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Helena Protest Draws Crowd, Confrontation

Helena law enforcement officers separate protesters and counter protesters at a Black Lives Matter protest June 14, 2020.
Mara Silvers
Montana Free Press
Helena law enforcement officers separate protesters and counter protesters at a Black Lives Matter protest June 14, 2020.

Helena Protest Draws Crowd, Confrontation

An estimated 1,000 people gathered outside the Montana State Capitol June 14 to protest the death of George Floyd in police custody and police treatment of people of color. The protest was mostly nonviolent, though a riot control team stepped in at one point to separate attendees and counter-protestors.

Protest organizer Teddy Jumpp is asking police departments to tamp down on dangerous use of force on suspects. He also wants them to reconsider their budgets, and for city councils to redirect money toward community projects, like women’s shelters.

Jumpp said that message was loud and clear Sunday and that police officers mostly hung to the sidelines and kept an eye on the protest.

“I think the police presence was appropriate at almost all times. I was really impressed," Jumpp said in an interview after the event.

The demonstration featured multiple speakers. Helena Mayor Wilmot Collins, Montana’s first black mayor, commended attendees for accomplishing the protest without violence. Rachel Carroll Rivas, co-executive director of the Montana Human Rights Network, urged the crowd to educate themselves on racism in Montana, and have difficult conversations with family members.

It was only near the event’s conclusion that counter-protestors parked across from the capitol. Jumpp says the two groups chanted back and forth, until the counter-protestors pulled out guns.

Lewis and Clark County Sheriff Leo Dutton says that’s when things “got rough.”

A joint civil disobedience team of police officers and deputies wearing body armor and helmets, and carrying batons, lined up between attendees and counter-protestors until tensions subsided. Jumpp says such equipment made the wrong statement.

“It scared people. It scared people a lot. I could see the fear in people’s faces as the men in riot gear came over towards them. It was to protect them, but it still said they were ready for either side to go sour, even though it was one side attempting to be violent," Jumpp said.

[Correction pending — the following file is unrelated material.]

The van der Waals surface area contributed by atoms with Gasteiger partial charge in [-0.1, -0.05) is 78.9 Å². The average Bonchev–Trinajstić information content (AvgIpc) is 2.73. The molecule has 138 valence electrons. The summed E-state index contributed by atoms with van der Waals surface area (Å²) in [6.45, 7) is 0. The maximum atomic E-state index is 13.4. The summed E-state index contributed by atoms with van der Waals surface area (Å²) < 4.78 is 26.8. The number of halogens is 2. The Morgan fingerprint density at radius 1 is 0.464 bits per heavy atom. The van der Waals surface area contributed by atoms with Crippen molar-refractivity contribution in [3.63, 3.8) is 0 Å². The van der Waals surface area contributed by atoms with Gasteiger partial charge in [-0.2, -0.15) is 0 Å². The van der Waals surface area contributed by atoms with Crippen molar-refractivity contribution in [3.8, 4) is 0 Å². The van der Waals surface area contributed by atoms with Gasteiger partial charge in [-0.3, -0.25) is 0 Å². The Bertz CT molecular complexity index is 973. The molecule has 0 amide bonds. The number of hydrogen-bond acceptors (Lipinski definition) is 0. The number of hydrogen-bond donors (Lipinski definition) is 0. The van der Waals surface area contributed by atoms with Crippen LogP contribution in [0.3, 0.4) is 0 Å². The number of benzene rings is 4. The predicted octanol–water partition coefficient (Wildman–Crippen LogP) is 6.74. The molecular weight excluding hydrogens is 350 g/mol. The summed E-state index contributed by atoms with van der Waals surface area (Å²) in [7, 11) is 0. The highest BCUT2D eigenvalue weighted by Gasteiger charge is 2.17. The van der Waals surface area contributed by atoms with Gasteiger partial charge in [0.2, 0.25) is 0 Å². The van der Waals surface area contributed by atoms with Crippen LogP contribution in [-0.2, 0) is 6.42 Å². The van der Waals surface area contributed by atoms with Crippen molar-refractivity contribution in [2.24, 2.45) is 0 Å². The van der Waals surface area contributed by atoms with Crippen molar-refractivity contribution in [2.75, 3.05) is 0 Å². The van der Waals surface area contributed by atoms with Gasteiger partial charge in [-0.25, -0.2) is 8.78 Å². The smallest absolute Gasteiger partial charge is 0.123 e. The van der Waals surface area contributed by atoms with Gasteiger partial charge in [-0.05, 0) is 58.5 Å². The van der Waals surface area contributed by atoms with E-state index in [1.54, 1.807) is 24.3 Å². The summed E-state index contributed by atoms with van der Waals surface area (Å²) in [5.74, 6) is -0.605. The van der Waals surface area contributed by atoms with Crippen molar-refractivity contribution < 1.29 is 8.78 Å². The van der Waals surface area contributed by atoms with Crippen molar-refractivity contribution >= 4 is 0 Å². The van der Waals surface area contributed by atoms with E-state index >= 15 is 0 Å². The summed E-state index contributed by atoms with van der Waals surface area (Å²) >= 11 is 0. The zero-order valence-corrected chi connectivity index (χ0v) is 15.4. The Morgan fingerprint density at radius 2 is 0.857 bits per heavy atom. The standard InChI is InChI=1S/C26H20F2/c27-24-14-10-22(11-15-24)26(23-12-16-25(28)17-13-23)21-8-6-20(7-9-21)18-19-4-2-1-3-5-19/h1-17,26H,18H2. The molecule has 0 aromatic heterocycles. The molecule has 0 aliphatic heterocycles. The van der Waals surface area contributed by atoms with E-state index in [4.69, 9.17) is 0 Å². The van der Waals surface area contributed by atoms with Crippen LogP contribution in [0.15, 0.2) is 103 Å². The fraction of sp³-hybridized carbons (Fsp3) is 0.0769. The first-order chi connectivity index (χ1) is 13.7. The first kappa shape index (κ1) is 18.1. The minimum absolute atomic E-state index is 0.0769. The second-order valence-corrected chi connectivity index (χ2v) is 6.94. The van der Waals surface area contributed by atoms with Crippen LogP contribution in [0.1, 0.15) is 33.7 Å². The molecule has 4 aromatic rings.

Dutton says the riot team was initially hidden from view to avoid agitating protestors and that it was only deployed to maintain the peace amid potential violence. He says he couldn’t have deployed the team with any less equipment than they had.

“I really can’t. I understand the concern, but it’s like asking my deputies to quit wearing a life-saving ballistic vest, I can’t do that either,” Dutton said.

Dutton outlined numerous measures he says his office has taken to reduce inequities in policing. He also says he’s open to further conversation.

“No one that I know of embraces what happened in Minneapolis, Minn. No one. You’re living in a dream world if you don’t say ‘Yes, let’s look at this and what can we do better?’” Dutton said.

Helena Police Chief Steve Hagen is on vacation and other officers weren’t authorized to talk about Sunday’s protest. 

Both Jumpp and Dutton noted two specific conflicts at the event. One man who was yelling at protestors was eventually charged with impersonating a police officer, and a misdemeanor assault was referred to the city attorney’s office after a woman got into a confrontation with protestors.


Copyright 2020 Yellowstone Public Radio

Kevin is a UM Journalism graduate student and reporter for MTPR.
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